"That was really important," Maurus said. "Without that evidence, this would have been a very different case. There are many, many cases that don't have so much video evidence to challenge the police version of events, but in this case, we did."
For Premo, being found innocent affirms something even more fundamental:
"The biggest thing for me coming out of this," he told the Voice, "is not being discouraged by the attempts of New York City to quell dissent and prevent us from expressing our constitutional rights."
On Twitter and Facebook, Premo celebrated his not-guilty verdict by quoting the lawyer Elizabeth Fink: "There is no justice in the American justice system, but you can sometimes find it in a jury."
<<>> Meanwhile, as Steven Horn reports in his story for Truthout, "NATO 3 Case Challenges Constitutionality of State Terrorism Statutes":
Nine months later and it seems like yesterday - at least for those watching from afar.
On May 16, 2012, the Chicago Police Department (CPD) conducted a violent midnight preemptive raid of an apartment housing 11 activists. Two of them, it would later be exposed, were actually undercover informants working on behalf of the CPD.
Staying in an apartment in the Bridgeport neighborhood on the south side of Chicago, the activists were in town to protest the North Atlantic Treaty Organization (NATO) Summit, held May 20-21.
The military-style raid led to the eventual charging of three of those activists in the Windy City to protest the NATO Summit with conspiracy to commit acts of domestic terrorism and other related charges - under Illinois' terrorism statute - in the form of a legal bail proffer. It was the first time the law - passed in haste by the Illinois legislature after the Sept. 11, 2001, attacks - had ever been used.
The defendants are now known collectively as the "NATO 3."
As reported by Truthout just days after the raid, these three activists, and two others slapped with similar charges, are linked together by two undercover police informants who went by the names "Mo" and "Gloves"/"Nadia."
All of the NATO 3 activists came into Chicago from out-of-town - two of them from Florida and another from New Hampshire - and have now been imprisoned in Cook County Jail for going on nine months. They are being held on $5 million bail bond each, their legal cases pending and their eventual trial date - if it ends up happening at all - still undetermined.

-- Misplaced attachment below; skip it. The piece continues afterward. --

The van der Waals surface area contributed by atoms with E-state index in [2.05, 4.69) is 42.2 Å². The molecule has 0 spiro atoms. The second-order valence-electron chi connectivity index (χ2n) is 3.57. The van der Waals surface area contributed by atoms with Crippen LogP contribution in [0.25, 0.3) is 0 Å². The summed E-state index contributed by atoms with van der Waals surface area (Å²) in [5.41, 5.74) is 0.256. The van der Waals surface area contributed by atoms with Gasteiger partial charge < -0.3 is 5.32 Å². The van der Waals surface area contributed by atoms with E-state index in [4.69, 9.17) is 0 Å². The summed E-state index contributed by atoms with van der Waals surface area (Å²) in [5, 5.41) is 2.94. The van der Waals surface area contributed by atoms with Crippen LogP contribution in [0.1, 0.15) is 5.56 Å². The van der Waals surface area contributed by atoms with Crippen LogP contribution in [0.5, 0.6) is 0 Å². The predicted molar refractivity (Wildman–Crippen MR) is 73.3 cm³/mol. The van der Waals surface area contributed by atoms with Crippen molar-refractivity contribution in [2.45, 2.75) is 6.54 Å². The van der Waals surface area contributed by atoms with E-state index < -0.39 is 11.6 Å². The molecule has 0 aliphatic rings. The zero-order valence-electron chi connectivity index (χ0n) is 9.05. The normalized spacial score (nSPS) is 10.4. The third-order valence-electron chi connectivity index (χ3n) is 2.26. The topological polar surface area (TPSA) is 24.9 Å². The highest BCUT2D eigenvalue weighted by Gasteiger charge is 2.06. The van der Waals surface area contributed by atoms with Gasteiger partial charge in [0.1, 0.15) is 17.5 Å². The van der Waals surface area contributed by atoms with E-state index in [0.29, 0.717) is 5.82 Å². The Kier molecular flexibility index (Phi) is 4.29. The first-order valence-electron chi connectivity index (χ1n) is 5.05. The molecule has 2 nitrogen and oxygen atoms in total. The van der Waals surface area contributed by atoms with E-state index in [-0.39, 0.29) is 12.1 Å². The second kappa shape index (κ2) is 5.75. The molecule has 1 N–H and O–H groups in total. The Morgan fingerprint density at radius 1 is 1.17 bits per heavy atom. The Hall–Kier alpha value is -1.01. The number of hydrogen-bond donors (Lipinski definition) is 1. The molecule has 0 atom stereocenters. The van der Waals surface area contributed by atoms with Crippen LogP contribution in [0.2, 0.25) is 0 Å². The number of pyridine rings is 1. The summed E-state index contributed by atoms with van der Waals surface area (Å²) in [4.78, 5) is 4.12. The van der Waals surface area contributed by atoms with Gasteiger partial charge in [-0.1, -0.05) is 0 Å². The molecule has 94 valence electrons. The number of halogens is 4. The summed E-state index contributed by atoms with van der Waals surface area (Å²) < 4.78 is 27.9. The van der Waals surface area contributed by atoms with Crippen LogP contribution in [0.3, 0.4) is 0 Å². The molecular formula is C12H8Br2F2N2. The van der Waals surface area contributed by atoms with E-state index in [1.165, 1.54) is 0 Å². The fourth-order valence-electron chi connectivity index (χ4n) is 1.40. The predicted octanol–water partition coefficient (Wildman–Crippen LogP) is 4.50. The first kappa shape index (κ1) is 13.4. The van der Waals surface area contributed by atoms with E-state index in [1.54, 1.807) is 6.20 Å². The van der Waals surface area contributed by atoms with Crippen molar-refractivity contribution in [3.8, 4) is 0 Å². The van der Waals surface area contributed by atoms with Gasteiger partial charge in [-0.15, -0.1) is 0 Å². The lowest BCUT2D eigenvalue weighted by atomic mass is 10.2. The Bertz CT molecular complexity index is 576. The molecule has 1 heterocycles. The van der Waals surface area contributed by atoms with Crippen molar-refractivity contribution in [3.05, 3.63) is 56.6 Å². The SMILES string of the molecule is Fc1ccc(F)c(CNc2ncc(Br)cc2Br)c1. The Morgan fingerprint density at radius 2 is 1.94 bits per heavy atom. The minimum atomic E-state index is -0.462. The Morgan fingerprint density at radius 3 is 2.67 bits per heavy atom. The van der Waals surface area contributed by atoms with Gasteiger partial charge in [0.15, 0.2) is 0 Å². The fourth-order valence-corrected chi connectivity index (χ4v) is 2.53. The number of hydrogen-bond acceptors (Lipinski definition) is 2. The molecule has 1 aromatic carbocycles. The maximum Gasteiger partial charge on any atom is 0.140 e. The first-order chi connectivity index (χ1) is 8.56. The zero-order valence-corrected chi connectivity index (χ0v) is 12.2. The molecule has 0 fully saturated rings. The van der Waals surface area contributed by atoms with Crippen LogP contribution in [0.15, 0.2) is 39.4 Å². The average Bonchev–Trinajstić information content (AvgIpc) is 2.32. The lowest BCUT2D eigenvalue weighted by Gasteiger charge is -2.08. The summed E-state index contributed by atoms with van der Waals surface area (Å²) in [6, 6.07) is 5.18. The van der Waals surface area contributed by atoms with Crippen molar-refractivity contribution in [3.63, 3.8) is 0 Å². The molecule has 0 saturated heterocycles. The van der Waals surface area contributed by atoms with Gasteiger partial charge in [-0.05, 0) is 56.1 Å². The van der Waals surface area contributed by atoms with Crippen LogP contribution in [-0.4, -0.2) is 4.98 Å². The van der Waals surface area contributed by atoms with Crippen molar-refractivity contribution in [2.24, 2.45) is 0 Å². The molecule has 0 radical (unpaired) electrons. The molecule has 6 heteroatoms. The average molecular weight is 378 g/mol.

"These three young men came to Chicago to participate in peaceful demonstrations against the perpetual state of war fueled by NATO and instead find themselves imprisoned here while their political views are put on trial," Rachel Unterman of the NATO 5 Defense Committee told Truthout. "They are far from their natural support group of families and friends back home."
The case was moving along at crawl pace, in typical American "adversarial legalism" fashion, until the People's Law Office - part of the team of attorneys representing the NATO 3 - made a major splash.
On January 25, they presented a motion and a legal memorandum to Judge Thaddeus Wilson challenging the constitutionality of Illinois' terrorism statute on its face. An oral argument between the People's Law Office and attorneys representing the State of Illinois will take place on March 19 at 2 PM in the Cook County Courthouse, soon after which a decision will be made by Wilson on the challenge.
Motion and Memo: Illinois Terrorism Statute Unconstitutional; Misuse Predictable
Post-9/11, a slew of state legislatures nationwide passed anti-terrorism legislation of the sort on the books in Illinois, as the People's Law Office points out in its legal memo. Like the passage of the federal-level PATRIOT Act, these bills passed nearly without question or debate, with legislators and citizens alike caught up in a post-9/11 frenzy.
Because terrorism is almost always a federal charge, concern over application of laws pertaining to it and the very definition of the word "terrorism" itself has almost exclusively been debated in that arena.
The Guardian's Glenn Greenwald, then writing for Salon, has expressed serious concerns over how the term "terrorism" (and "terrorist") is applied and to whom, calling it the most "meaningless and manipulated word" in a February 2010 article.